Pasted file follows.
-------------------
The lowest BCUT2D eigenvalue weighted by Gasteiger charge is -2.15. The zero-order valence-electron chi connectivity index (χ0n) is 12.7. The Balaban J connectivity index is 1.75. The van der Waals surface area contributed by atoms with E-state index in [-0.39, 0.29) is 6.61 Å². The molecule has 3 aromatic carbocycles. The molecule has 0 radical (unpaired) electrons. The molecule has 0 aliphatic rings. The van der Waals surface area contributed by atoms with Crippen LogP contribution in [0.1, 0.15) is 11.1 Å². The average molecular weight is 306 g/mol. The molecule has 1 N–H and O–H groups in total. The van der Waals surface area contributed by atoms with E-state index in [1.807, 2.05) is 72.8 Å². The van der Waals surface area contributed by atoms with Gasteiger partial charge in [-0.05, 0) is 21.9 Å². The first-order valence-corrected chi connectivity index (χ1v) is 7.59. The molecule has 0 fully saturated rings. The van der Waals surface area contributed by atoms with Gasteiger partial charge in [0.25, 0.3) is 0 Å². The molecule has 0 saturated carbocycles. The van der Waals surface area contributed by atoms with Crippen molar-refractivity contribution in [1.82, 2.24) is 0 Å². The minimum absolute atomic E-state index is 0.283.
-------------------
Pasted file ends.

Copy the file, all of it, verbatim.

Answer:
The lowest BCUT2D eigenvalue weighted by Gasteiger charge is -2.15. The zero-order valence-electron chi connectivity index (χ0n) is 12.7. The Balaban J connectivity index is 1.75. The van der Waals surface area contributed by atoms with E-state index in [-0.39, 0.29) is 6.61 Å². The molecule has 3 aromatic carbocycles. The molecule has 0 radical (unpaired) electrons. The molecule has 0 aliphatic rings. The van der Waals surface area contributed by atoms with Crippen LogP contribution in [0.1, 0.15) is 11.1 Å². The average molecular weight is 306 g/mol. The molecule has 1 N–H and O–H groups in total. The van der Waals surface area contributed by atoms with E-state index in [1.807, 2.05) is 72.8 Å². The van der Waals surface area contributed by atoms with Gasteiger partial charge in [-0.05, 0) is 21.9 Å². The first-order valence-corrected chi connectivity index (χ1v) is 7.59. The molecule has 0 fully saturated rings. The van der Waals surface area contributed by atoms with Gasteiger partial charge in [0.25, 0.3) is 0 Å². The molecule has 0 saturated carbocycles. The van der Waals surface area contributed by atoms with Crippen molar-refractivity contribution in [1.82, 2.24) is 0 Å². The minimum absolute atomic E-state index is 0.283.